The polls say that cannabis is almost certain to be legalized in California this year, but it’s uncertain how that will change policing in the Golden State. The best way to predict is to look at what’s happened to other states after legalization. If you look at arrest rates in Washington and Colorado, you’ll see some good news and bad news. As per a study from Mike Males of the Center on Juvenile and Criminal Justice, marijuana arrests plummeted from 2008 to 2014 in both states. Arrests in Colorado fell 60 percent in Colorado while they went down a game-changing 90 percent in Washington.

Much more discouraging are the rates of marijuana arrests for African-Americans in those two states. Before legalization, African-Americans were charged with cannabis-related offenses more than twice as often as non-black people. After legalization, after the law and the police changed their entire worldview of marijuana crime, African-Americans were still charged with cannabis-related offenses more than twice as often as non-black people.

“I am surprised and disappointed by this,” Males said. “The forces that contribute to racial disparities under prohibition are clearly still in place after legalization.”

Many think we’re going to see the same story in California all over again. “What… I know will happen is they will use it as an in and probably try to harass whatever person of color is smoking in the park,” Natasha Williams, an Oakland resident, told NPR News. “Because what is legal for one is not necessarily what’s legal for all.”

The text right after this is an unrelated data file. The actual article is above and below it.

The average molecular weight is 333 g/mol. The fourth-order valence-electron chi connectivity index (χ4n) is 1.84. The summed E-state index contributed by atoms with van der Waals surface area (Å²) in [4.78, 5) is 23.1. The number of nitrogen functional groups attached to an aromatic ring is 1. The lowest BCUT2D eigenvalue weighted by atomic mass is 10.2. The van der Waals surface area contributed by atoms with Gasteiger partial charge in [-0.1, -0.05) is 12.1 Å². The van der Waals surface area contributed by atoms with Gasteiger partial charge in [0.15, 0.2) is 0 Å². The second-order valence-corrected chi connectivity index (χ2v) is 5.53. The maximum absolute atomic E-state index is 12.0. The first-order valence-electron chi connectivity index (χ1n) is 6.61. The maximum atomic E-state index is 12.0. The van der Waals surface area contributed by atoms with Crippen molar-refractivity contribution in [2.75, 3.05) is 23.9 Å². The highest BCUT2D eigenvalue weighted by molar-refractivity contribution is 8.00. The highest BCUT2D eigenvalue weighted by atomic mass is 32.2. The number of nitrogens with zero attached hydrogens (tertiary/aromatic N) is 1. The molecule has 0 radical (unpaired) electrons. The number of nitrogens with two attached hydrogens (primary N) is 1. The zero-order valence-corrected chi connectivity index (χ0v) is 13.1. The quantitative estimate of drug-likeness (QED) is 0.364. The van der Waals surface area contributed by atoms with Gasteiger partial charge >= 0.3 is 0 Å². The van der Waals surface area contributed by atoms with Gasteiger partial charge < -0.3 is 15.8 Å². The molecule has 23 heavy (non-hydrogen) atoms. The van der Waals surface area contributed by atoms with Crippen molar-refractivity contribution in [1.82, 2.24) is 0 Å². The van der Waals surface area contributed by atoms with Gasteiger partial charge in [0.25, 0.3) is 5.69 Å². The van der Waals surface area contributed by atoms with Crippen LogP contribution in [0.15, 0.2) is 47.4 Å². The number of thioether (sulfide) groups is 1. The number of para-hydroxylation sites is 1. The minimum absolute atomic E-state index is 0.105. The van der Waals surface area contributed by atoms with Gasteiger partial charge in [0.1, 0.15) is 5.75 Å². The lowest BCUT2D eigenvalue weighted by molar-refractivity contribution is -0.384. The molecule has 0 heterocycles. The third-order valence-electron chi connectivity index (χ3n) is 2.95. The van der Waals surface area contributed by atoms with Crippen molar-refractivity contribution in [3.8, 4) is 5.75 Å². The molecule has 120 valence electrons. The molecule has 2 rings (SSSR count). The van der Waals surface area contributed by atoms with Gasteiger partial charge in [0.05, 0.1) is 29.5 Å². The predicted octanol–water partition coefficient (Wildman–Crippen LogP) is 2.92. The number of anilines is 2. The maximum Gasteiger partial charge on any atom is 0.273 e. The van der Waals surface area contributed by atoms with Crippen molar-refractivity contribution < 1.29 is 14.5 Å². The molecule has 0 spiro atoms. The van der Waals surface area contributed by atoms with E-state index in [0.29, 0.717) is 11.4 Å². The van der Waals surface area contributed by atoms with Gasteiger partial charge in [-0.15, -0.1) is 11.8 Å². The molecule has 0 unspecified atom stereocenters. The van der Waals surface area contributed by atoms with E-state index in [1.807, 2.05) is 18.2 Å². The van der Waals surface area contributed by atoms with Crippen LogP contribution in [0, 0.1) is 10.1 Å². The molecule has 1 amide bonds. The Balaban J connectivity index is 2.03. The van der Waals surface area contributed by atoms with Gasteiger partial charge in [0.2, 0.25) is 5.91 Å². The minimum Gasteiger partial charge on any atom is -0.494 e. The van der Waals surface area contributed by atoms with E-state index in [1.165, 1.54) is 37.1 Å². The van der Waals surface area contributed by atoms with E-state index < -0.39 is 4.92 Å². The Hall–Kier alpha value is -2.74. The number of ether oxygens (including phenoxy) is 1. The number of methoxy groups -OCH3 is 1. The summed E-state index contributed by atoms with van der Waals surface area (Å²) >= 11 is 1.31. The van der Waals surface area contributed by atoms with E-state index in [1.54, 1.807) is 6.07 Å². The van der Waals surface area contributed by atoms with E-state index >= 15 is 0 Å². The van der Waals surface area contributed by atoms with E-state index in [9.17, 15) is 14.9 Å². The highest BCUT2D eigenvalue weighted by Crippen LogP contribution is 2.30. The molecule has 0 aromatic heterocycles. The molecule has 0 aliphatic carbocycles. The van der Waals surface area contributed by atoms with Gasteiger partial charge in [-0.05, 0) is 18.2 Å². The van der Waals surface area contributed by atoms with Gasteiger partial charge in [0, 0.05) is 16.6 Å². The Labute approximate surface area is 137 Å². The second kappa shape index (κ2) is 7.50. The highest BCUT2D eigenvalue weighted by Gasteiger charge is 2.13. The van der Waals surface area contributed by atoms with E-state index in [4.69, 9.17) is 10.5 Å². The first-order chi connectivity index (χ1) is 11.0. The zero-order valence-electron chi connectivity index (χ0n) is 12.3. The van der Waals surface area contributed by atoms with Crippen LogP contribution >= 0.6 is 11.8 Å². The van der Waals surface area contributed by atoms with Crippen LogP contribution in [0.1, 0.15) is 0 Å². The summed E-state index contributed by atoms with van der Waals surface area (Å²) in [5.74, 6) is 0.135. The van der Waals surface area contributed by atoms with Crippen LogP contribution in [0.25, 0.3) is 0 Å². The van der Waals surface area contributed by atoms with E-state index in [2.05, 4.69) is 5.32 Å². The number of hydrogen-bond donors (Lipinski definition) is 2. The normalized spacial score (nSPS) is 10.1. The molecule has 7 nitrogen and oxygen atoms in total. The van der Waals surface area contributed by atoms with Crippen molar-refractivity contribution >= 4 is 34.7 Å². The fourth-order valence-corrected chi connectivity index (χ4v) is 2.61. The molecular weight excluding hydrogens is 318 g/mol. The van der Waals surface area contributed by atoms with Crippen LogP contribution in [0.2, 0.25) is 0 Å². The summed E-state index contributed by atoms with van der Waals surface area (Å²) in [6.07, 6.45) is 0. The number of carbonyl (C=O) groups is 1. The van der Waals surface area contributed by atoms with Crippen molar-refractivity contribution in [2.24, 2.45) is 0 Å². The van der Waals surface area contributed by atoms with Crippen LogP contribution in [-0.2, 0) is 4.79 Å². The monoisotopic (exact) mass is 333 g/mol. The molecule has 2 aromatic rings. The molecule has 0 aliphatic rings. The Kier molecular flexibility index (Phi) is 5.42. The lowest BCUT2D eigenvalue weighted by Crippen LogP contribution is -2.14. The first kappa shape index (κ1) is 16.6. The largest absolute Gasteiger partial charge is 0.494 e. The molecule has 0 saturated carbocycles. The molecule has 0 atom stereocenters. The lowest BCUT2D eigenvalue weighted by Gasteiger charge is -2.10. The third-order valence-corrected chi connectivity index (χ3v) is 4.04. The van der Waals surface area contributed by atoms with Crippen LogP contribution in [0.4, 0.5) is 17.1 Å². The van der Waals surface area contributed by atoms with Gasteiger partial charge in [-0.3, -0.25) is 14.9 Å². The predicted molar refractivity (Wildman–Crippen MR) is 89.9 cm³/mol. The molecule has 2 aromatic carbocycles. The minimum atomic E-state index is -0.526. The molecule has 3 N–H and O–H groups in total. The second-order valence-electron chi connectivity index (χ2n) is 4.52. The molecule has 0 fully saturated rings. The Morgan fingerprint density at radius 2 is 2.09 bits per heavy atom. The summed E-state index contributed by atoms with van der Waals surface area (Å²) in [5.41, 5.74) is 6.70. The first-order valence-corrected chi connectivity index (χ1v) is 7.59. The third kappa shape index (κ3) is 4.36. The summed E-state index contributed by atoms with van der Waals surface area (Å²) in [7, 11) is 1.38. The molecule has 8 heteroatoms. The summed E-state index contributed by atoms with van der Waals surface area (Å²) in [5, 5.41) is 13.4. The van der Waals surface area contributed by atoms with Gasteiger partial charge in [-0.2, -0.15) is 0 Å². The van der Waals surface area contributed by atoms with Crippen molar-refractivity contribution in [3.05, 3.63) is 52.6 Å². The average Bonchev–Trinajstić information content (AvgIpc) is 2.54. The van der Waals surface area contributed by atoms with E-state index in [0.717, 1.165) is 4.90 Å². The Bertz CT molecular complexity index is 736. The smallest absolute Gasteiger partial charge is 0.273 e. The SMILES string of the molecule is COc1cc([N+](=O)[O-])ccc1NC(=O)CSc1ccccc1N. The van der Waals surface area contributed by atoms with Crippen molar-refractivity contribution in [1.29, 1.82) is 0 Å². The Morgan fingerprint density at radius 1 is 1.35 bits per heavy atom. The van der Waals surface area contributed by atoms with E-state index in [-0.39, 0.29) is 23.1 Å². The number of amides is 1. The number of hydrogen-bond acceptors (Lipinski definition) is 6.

Williams says she was harassed by the local cops over a bogus claim of cannabis odor. “I have been pulled over and been told that my car smells like marijuana and put on the sidewalk and had my vehicle searched,” she said. “And I felt like they were fishing.”

Legalization will likely make cannabis smokers across demographics feel more comfortable using in public (even though that won’t be technically legal, it won’t be that illegal). But, if Williams and the statistics are right, then that comfortability will only draw African Americans out into behavior that will invite police scrutiny. Whites and other non-black people, on the other hand, would be less half as likely to get harassed for the exact same behavior.

While Males says that, “such a huge drop in the number of African Americans being arrested is still a good thing,” he still says, “I wish the disparity were gone.”

Photo via Flickr user U.S. Marshals Office of Public Affairs